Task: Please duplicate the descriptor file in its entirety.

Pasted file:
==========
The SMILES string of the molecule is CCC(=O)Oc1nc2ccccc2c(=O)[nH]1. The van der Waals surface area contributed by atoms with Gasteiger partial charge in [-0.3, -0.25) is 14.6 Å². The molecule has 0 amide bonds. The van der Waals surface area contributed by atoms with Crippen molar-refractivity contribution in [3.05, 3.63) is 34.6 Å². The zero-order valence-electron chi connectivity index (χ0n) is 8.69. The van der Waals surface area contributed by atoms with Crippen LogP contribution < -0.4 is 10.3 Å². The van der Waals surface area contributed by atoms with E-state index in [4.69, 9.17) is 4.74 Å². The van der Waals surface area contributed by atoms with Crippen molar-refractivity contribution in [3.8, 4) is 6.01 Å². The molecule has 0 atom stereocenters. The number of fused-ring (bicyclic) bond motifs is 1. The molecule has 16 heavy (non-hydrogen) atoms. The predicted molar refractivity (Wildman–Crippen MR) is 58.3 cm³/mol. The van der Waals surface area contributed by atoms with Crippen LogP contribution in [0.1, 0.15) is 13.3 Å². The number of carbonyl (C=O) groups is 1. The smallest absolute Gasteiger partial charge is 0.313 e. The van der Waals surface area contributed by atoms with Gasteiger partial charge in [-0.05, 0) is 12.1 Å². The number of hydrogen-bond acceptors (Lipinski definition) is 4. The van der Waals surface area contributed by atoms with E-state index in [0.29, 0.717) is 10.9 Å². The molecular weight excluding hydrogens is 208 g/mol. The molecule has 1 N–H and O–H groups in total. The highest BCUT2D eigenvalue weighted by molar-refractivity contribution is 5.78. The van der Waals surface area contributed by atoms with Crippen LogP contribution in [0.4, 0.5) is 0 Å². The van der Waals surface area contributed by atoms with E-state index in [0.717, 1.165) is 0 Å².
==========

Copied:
The SMILES string of the molecule is CCC(=O)Oc1nc2ccccc2c(=O)[nH]1. The van der Waals surface area contributed by atoms with Gasteiger partial charge in [-0.3, -0.25) is 14.6 Å². The molecule has 0 amide bonds. The van der Waals surface area contributed by atoms with Crippen molar-refractivity contribution in [3.05, 3.63) is 34.6 Å². The zero-order valence-electron chi connectivity index (χ0n) is 8.69. The van der Waals surface area contributed by atoms with Crippen LogP contribution < -0.4 is 10.3 Å². The van der Waals surface area contributed by atoms with E-state index in [4.69, 9.17) is 4.74 Å². The van der Waals surface area contributed by atoms with Crippen molar-refractivity contribution in [3.8, 4) is 6.01 Å². The molecule has 0 atom stereocenters. The number of fused-ring (bicyclic) bond motifs is 1. The molecule has 16 heavy (non-hydrogen) atoms. The predicted molar refractivity (Wildman–Crippen MR) is 58.3 cm³/mol. The van der Waals surface area contributed by atoms with Crippen LogP contribution in [0.1, 0.15) is 13.3 Å². The number of carbonyl (C=O) groups is 1. The smallest absolute Gasteiger partial charge is 0.313 e. The van der Waals surface area contributed by atoms with Gasteiger partial charge in [-0.05, 0) is 12.1 Å². The number of hydrogen-bond acceptors (Lipinski definition) is 4. The van der Waals surface area contributed by atoms with E-state index in [0.29, 0.717) is 10.9 Å². The molecular weight excluding hydrogens is 208 g/mol. The molecule has 1 N–H and O–H groups in total. The highest BCUT2D eigenvalue weighted by molar-refractivity contribution is 5.78. The van der Waals surface area contributed by atoms with Crippen LogP contribution in [0.4, 0.5) is 0 Å². The van der Waals surface area contributed by atoms with E-state index in [0.717, 1.165) is 0 Å².